At the end of the script, there is a commented out section that provides the commands I used to push up all the branches and tags created.
Alternatively, you may want to take manual control via the Git command line (or a GUI tool such as SourceTree).
I have already mentioned earlier about problems with non-existent branches being specified, but there are other things to know.
My first piece of advice is to use the PowerShell Integrated Script Editor (ISE) to single step your way through the script using my dummy repositories to familiarise yourself with how the script works.
Once familiar, start with using one or two if your own repositories that are small and simple to migrate, to get a feel for how you want to merge branches into the new ‘main’ branch.
By single stepping, you will get instant feedback of errors occurring. As mentioned above, because Git writes to StdErr, it is hard to tease out the errors if running the script from start to finish.
Next, don’t automate pushing the results to your remote until you are happy that there is nothing missing and that the merges specified meet how you want to take the repository forward.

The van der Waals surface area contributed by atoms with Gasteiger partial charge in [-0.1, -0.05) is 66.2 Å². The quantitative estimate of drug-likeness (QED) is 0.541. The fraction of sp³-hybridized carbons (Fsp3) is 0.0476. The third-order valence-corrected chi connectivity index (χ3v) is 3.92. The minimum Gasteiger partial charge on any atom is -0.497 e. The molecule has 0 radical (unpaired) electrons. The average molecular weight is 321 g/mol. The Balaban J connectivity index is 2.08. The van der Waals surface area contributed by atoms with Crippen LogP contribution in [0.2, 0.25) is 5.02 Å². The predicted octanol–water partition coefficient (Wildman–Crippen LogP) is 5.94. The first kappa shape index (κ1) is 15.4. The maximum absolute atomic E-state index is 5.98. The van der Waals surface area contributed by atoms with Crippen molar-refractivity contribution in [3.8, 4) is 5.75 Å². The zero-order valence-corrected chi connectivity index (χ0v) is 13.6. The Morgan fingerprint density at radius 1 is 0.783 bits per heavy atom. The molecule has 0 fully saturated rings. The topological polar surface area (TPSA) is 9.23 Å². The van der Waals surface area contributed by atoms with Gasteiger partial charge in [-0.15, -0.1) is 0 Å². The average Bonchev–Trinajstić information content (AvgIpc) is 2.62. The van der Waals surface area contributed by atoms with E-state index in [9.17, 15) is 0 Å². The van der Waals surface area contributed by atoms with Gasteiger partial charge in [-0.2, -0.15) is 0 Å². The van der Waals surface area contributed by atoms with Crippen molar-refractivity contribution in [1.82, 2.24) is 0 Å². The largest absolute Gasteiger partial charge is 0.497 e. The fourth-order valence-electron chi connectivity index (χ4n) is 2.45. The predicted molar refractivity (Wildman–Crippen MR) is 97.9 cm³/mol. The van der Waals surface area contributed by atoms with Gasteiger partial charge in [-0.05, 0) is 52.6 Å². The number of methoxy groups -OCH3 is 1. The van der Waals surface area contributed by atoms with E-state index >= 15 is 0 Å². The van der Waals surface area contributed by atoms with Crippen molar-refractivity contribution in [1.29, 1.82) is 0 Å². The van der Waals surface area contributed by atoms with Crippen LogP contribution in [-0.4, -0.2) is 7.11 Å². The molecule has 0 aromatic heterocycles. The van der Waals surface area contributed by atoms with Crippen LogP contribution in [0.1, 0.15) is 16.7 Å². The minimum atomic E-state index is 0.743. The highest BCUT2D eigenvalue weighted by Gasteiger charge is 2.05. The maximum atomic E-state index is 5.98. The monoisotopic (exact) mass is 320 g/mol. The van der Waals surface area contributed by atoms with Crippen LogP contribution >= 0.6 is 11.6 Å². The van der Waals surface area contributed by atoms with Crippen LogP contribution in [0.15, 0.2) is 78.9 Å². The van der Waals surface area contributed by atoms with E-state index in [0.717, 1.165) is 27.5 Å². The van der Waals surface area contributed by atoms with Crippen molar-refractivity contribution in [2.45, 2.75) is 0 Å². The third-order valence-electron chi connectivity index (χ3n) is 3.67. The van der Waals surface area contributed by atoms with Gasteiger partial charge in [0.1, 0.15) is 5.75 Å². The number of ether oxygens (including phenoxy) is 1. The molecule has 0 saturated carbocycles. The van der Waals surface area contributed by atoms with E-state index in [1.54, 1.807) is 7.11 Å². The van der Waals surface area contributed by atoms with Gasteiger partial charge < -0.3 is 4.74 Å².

If you use a tool like SourceTree, don’t leave it running while the migration is taking place. Whilst it feels useful to graphically see what is happening while the script is running. it slows the process down and can in some cases cause the script to fail as files may become locked. Wait until the migration is complete and then open SourceTree to get a visual understanding of the changes made.
My last lesson is to have patience.
When I worked on this using real repositories, some of which had many years of histories, there are some heart-stopping moments when the repositories are being pulled down and it feels like something has gone wrong, but it hasn’t – it’s just Git doing its thing, albeit slowly!
One of the downsides of mono-repos is size. In my real-world scenario that inspired this script and blog, the final migrated repo is 1.4GB in size. This is not massive compared to the likes of some well known mono-repos that are in the hundreds of gigabytes in size.
Once you have pushed the repository up to a remote, my advise is to clone the repo into a different local directory and only checkout the main branch (especially if you have a lot of orphaned archive branches that you don’t need to pull).
If disk size is still an issue, it is worth looking at the Git Virtual File System to limit the files that are pulled down to your local system
I hope that the two posts and the script are of help to people.
There is a lot of debate about the relative merits of poly-repo vs. mono-repo that I haven’t gone into. My view is to do what fits best and enables your team’ to work with minimal friction.
The reason for the migration that inspired this post was having difficulties in coordinating a release for a distributed monolith that was spread across several repositories. If you have many repos that have very little to do with one another (being true microservices or completely unrelated projects), there is probably no benefit to moving to a mono-repo.
In summary, to use a well worn cliché, “it depends”.